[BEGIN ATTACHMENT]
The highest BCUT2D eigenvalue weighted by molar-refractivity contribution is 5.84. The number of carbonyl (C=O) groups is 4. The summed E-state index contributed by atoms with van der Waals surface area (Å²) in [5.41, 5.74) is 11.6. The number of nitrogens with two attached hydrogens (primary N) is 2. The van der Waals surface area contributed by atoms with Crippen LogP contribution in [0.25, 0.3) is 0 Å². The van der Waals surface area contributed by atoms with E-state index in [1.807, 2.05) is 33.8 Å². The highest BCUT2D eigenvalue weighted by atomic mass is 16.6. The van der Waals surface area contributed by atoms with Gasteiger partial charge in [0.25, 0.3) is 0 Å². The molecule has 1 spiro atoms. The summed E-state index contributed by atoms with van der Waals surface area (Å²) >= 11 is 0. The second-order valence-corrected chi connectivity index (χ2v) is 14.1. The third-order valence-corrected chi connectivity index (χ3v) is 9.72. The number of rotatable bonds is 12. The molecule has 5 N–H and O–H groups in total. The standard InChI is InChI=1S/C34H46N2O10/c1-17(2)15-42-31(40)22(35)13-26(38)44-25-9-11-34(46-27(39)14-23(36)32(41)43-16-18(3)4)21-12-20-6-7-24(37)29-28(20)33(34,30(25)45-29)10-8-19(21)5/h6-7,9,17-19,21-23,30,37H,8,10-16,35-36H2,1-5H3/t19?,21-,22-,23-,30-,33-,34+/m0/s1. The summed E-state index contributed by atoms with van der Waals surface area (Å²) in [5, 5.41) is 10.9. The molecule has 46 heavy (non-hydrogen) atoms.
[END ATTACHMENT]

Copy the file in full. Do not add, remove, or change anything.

The highest BCUT2D eigenvalue weighted by molar-refractivity contribution is 5.84. The number of carbonyl (C=O) groups is 4. The summed E-state index contributed by atoms with van der Waals surface area (Å²) in [5.41, 5.74) is 11.6. The number of nitrogens with two attached hydrogens (primary N) is 2. The van der Waals surface area contributed by atoms with Crippen LogP contribution in [0.25, 0.3) is 0 Å². The van der Waals surface area contributed by atoms with E-state index in [1.807, 2.05) is 33.8 Å². The highest BCUT2D eigenvalue weighted by atomic mass is 16.6. The van der Waals surface area contributed by atoms with Gasteiger partial charge in [0.25, 0.3) is 0 Å². The molecule has 1 spiro atoms. The summed E-state index contributed by atoms with van der Waals surface area (Å²) >= 11 is 0. The second-order valence-corrected chi connectivity index (χ2v) is 14.1. The third-order valence-corrected chi connectivity index (χ3v) is 9.72. The number of rotatable bonds is 12. The molecule has 5 N–H and O–H groups in total. The standard InChI is InChI=1S/C34H46N2O10/c1-17(2)15-42-31(40)22(35)13-26(38)44-25-9-11-34(46-27(39)14-23(36)32(41)43-16-18(3)4)21-12-20-6-7-24(37)29-28(20)33(34,30(25)45-29)10-8-19(21)5/h6-7,9,17-19,21-23,30,37H,8,10-16,35-36H2,1-5H3/t19?,21-,22-,23-,30-,33-,34+/m0/s1. The summed E-state index contributed by atoms with van der Waals surface area (Å²) in [5, 5.41) is 10.9. The molecule has 46 heavy (non-hydrogen) atoms.